(BIVN) – The University of Hawaiʻi has introduced a new tool in the ongoing battle to contain the invasive twolined spittlebug, which has infested more than 176,000 acres of rangeland on Hawaiʻi island.
The UH College of Tropical Agriculture and Human Resources recently developed the “Twolined Spittlebug Tool”, a smartphone app that will help landowners to locate, map and manage the destructive insect outbreaks on their properties.
From the University of Hawaiʻi at Mānoa:
Hawaiʻi’s general public may not know the twolined spittlebug (TLSB), but scientists at the University of Hawaiʻi at Mānoa have been intensely fighting the invasive insect since its discovery in Hawaiʻi in 2016. Within a scant eight generations, TLSB has spread to infest more than 176,000 acres of rangeland on the Big Island. In highly infested areas, the result was nearly 100% die back of key range forages, including kikuyu and pangola grasses. Their loss exposed the land to invasive plants such as pāmakani, wild blackberry and fireweed. Livestock producers faced devastating economic losses.
Within a scant eight generations, TLSB has spread to infest more than 176,000 acres of rangeland on the Big Island.
To combat the problem, the College of Tropical Agriculture and Human Resources (CTAHR) Extension’s twolined spittlebug team has released “Twolined Spittlebug Tool,” a new reporting and decision-support smartphone app for the management of TLSB in Hawaiʻi. The tool allows users to learn about and correctly identify TLSB, giving landowners the ability to locate, map and manage outbreaks on their properties. Users can also assist experts as citizen-scientists by using the app’s reporting tool to geolocate sightings of the pest.
Tracking and documenting the spread of TLSB
“The app has four main features,” explains Mark Thorne, a CTAHR specialist. “First, an information guide that provides an overview of TLSB biology and ecology. Next, it helps users identify TLSB in the field and distinguish it from other, non-pest species. Third, users can report sightings of TLSB. Fourth, it allows users to determine the size of the TLSB population, and then, based on the potential damage threshold calculated, select from a series of integrated pest management decisions.”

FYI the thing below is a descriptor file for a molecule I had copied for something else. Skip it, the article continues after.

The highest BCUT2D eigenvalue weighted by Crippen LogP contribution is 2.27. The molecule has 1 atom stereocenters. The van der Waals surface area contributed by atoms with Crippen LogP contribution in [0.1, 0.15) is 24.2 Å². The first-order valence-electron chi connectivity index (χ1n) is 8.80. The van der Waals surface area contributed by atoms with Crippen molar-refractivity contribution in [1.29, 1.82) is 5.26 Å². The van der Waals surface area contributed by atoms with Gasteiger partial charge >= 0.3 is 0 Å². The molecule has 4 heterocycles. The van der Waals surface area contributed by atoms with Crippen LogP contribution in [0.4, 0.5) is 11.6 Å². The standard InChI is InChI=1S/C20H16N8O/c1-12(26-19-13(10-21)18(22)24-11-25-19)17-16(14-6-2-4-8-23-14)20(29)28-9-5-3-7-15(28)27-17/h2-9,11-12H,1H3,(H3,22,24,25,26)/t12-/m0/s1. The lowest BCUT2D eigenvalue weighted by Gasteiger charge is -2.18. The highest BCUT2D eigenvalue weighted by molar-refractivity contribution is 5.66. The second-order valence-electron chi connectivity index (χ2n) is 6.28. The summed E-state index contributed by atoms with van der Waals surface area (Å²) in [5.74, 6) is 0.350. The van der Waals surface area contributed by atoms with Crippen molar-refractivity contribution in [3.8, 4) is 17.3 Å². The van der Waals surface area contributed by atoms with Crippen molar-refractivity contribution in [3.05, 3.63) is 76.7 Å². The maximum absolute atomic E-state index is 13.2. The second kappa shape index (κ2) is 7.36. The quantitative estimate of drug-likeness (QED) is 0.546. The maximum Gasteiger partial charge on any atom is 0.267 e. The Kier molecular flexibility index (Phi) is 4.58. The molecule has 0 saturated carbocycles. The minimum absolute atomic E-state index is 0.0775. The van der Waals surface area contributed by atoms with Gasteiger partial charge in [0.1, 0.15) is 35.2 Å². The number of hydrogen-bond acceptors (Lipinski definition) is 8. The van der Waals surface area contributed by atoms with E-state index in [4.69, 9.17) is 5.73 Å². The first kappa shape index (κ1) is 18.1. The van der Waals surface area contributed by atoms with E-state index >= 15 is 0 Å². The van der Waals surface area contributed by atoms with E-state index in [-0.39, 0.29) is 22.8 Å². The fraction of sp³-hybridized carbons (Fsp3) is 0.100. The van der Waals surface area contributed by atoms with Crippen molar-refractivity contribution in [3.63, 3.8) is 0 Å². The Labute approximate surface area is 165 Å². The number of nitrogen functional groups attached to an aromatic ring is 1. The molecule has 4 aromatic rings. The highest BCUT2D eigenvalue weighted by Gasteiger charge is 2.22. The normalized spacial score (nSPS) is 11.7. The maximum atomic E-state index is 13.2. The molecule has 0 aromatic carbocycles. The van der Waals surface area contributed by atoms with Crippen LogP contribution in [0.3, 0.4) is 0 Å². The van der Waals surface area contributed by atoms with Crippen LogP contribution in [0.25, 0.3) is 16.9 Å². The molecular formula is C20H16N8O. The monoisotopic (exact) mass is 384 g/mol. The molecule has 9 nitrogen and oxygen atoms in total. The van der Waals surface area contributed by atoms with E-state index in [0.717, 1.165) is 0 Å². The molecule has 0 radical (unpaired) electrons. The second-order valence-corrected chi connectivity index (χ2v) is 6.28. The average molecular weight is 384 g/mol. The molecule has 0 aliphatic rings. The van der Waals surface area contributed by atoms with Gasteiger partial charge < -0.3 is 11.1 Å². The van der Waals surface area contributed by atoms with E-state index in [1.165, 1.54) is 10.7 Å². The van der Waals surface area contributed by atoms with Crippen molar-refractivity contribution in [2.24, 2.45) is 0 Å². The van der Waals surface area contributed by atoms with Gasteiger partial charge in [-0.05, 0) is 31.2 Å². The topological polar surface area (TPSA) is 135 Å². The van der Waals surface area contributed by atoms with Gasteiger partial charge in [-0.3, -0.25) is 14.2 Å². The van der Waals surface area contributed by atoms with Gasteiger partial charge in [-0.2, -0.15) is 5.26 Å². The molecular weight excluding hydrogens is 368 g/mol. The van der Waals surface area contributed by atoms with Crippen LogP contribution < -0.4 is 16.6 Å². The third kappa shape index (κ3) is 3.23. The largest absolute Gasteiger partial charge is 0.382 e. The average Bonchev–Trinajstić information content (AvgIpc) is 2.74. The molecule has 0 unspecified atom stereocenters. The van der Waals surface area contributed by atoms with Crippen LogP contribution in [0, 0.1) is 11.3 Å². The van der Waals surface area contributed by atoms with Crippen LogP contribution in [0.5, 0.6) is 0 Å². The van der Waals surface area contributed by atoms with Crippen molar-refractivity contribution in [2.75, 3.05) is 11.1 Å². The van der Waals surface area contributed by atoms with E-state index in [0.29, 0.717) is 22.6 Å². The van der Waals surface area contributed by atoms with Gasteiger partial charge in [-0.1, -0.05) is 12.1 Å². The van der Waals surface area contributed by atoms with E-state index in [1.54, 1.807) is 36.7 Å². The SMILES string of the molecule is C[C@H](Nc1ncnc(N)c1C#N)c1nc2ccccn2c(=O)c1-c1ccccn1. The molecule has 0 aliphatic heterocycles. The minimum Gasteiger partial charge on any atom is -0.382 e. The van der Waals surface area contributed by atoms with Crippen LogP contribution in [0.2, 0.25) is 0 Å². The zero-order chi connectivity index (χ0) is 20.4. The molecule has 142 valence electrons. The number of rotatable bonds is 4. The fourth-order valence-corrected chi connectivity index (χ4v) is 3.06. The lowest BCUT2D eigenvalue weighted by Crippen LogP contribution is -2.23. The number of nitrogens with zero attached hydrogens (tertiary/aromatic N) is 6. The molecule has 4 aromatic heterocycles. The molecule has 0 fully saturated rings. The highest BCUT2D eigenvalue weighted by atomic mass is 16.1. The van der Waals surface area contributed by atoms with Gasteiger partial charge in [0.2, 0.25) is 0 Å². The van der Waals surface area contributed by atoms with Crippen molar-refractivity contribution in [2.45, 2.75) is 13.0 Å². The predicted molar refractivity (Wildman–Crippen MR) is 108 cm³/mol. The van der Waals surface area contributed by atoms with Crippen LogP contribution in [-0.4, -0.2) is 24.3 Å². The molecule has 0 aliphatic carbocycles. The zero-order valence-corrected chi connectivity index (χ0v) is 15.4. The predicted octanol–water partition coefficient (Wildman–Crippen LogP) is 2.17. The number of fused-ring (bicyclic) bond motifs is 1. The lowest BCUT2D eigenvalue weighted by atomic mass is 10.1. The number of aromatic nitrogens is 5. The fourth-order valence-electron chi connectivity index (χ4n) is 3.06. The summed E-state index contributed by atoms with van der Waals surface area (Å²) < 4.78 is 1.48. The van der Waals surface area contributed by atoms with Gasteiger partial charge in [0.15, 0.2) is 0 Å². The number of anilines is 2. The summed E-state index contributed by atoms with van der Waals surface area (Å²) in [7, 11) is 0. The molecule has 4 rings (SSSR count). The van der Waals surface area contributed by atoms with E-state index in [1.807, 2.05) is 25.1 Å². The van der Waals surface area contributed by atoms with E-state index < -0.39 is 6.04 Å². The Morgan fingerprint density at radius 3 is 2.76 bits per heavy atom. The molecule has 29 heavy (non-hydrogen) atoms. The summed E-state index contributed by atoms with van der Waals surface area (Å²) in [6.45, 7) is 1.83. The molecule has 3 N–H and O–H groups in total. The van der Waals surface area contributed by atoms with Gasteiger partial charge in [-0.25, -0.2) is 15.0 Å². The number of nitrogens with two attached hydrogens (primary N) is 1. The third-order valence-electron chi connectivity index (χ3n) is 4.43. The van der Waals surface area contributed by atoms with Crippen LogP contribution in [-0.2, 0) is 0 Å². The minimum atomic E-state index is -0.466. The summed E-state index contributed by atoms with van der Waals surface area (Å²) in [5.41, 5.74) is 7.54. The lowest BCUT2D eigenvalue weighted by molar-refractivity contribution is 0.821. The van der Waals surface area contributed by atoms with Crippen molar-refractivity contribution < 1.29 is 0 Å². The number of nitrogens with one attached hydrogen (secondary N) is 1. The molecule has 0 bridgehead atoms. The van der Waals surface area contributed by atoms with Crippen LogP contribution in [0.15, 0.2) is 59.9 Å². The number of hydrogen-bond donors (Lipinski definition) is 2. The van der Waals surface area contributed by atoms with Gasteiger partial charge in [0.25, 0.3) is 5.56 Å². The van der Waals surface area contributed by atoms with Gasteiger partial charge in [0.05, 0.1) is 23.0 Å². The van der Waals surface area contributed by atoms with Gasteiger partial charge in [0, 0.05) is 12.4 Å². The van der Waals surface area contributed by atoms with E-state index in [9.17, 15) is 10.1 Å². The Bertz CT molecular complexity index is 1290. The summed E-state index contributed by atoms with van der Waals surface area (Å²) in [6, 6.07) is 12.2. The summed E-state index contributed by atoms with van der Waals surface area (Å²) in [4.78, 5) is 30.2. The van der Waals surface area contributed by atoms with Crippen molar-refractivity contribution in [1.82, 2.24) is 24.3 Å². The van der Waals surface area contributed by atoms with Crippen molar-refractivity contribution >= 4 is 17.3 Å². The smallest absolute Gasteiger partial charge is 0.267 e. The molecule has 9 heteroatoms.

The CTAHR team, which includes Specialist Mark Wright, Graduate Assistant Shannon Wilson and Assistant Extension Agent Melelani Oshiro, and Daniel Peck from Vestaron Corporation noted the reports include a geo-referenced picture and basic details about the habitat and geographical location of the pest. The reported data is then captured in a database and displayed on a web-based mapping tool.
Users have the option to enter data on TLSB population density and provide estimates on spatial extent and observed damage in their report. Data on TLSB populations is determined by following sampling protocols provided in the fourth tool.
“We spent two years drafting content and working with developers to get the app released, and we’re confident it will facilitate tracking and documenting the spread of this pest and lead to better pest management decisions for rangeland managers,” said Thorne.
To keep track of TLSB sightings, the team has created an administrative TLSB website that displays a map of TLSB sighting reports by app users.